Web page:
A view from right field as Prince Fielder takes his swings at the Home Run Derby.

•Last year's National League Cy Young Award winner, the Los Angeles Dodgers' Clayton Kershaw, has Kansas ties. Although this was his first appearance in a game in Kansas City, his mother is from Salina. And sorry, he didn't bring any burgers from Salina's Own Taste Sensation, the Cozy Inn.

"I heard about George Brett growing up; he was her favorite," says Kershaw, who worked around two hits in the fifth. "So that's kind of cool to see that this is his town baseball-wise."

•Meanwhile, just to Kershaw's left at Monday's media session, his Dodger teammate Matt Kemp chose Kansas City to be with fellow major leaguers for the first time since re-aggravating his hamstring injury. He only tallied one home run at the Home Run Derby.

But Kemp, last year's National League MVP runner-up and the Dodgers' home run leader despite two stints on the disabled list, tells 435 South that it was important for him to return here. And it's important for the injury-riddled Dodgers, which are 15-25 since a 32-15 start and sorely need his bat.

"I wouldn't come back if I didn't consider myself 100-percent," Kemp says. "I feel like my team needs me, and I want to be there for them. It's been frustrating watching and seeing how we've been playing, but if we get things going again, everybody's going to be playing the way they played at the beginning of the season."



•There can't be many All-Star Games with fans as fond of the occasion and as appreciative as this one in Kansas City. There were others who received cheers and adoration besides Butler, who was 0-for-2 with a grounder to third and a strikeout. Perhaps the nicest reception was for 40-year-old retiring Atlanta Braves star Chipper Jones, a career .304 hitter.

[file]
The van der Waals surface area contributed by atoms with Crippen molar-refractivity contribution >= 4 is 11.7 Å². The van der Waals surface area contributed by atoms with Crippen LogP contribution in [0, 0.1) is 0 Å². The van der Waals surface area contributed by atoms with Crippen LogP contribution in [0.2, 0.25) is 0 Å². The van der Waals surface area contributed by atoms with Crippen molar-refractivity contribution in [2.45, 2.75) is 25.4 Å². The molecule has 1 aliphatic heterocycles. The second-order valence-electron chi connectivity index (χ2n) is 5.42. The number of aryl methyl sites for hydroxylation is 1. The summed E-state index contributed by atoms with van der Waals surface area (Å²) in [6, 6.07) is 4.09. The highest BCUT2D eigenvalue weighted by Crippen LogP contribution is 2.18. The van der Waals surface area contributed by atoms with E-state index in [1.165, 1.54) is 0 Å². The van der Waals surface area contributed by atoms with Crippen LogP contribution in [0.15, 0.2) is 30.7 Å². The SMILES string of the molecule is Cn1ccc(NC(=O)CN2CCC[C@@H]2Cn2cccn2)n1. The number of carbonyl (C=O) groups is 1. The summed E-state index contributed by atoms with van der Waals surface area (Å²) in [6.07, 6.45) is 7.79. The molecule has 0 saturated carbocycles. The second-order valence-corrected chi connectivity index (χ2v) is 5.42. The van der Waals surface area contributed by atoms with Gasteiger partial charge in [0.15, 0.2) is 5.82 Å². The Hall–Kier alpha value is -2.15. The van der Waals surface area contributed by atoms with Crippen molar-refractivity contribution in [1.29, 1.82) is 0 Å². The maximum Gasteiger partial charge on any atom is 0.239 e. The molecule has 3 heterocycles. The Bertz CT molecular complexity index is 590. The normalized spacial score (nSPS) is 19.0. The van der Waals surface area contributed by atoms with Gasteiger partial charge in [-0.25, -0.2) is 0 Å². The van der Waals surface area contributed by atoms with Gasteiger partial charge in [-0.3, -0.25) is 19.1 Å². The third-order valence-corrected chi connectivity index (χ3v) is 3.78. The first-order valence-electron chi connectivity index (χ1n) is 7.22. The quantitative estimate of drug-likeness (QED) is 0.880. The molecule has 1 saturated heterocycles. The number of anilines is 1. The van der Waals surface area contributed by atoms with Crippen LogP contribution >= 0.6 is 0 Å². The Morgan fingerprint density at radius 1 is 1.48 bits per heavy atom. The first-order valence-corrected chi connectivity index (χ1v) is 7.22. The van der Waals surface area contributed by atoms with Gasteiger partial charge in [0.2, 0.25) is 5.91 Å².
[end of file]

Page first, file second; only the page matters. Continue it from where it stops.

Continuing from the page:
Fans gather behind the fountains to get another view of the All-Star Game.

And there were certainly no hard feelings for former Royals Carlos Beltran of the Cardinals and All-Star Game MVP Melky Cabrera of the Giants, whose two-run homer gave the National League its 8-0 lead.

•So what if the score was lopsided? Not many fans dared to leave early. Not when it's taken 39 years for Kansas City to host another All-Star Game. And 40,000 people at times had the air of 100,000 for the derby and the game, whether folks were standing four-deep in the concourses for a few pitches or at the center field railing behind the fountains.

•Kansas City, a round of applause. These several days in the baseball limelight were an incontestable KC masterpiece. With the Royal crown mowed into center field and a great capacity crowd, Kauffman Stadium was visually splendid. And in a summer of torrid temperatures, who would've assumed a cooler northerly breeze would blow in for the All-Star Game? Chipper Jones had never played a game in Kansas City in his 19 years with the Braves. But after his league won for the third straight year, he said Kansas City put on a whale of a show.

I'd have to agree.


photos: Alex Hoffman